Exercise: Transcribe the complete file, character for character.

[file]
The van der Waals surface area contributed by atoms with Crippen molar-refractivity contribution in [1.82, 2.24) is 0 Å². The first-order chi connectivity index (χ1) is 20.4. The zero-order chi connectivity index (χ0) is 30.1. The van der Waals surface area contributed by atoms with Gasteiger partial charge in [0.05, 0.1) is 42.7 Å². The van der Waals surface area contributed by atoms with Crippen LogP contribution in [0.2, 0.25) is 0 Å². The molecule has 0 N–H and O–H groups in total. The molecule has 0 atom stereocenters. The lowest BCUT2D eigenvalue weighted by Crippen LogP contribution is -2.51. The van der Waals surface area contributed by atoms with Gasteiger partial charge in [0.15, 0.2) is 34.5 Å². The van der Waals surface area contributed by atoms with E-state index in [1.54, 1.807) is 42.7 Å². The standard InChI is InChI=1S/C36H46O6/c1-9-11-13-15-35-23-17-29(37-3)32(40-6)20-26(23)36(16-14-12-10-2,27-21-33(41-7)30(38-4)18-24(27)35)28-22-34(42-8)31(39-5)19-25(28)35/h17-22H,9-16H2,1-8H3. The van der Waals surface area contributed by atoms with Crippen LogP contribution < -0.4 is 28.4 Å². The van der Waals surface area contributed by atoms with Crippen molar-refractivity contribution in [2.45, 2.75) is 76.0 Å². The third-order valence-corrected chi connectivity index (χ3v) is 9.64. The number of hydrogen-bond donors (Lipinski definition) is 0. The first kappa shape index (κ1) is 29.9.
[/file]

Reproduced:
The van der Waals surface area contributed by atoms with Crippen molar-refractivity contribution in [1.82, 2.24) is 0 Å². The first-order chi connectivity index (χ1) is 20.4. The zero-order chi connectivity index (χ0) is 30.1. The van der Waals surface area contributed by atoms with Gasteiger partial charge in [0.05, 0.1) is 42.7 Å². The van der Waals surface area contributed by atoms with Crippen LogP contribution in [0.2, 0.25) is 0 Å². The molecule has 0 N–H and O–H groups in total. The molecule has 0 atom stereocenters. The lowest BCUT2D eigenvalue weighted by Crippen LogP contribution is -2.51. The van der Waals surface area contributed by atoms with Gasteiger partial charge in [0.15, 0.2) is 34.5 Å². The van der Waals surface area contributed by atoms with E-state index in [1.54, 1.807) is 42.7 Å². The standard InChI is InChI=1S/C36H46O6/c1-9-11-13-15-35-23-17-29(37-3)32(40-6)20-26(23)36(16-14-12-10-2,27-21-33(41-7)30(38-4)18-24(27)35)28-22-34(42-8)31(39-5)19-25(28)35/h17-22H,9-16H2,1-8H3. The van der Waals surface area contributed by atoms with Crippen LogP contribution < -0.4 is 28.4 Å². The van der Waals surface area contributed by atoms with Crippen molar-refractivity contribution in [2.45, 2.75) is 76.0 Å². The third-order valence-corrected chi connectivity index (χ3v) is 9.64. The number of hydrogen-bond donors (Lipinski definition) is 0. The first kappa shape index (κ1) is 29.9.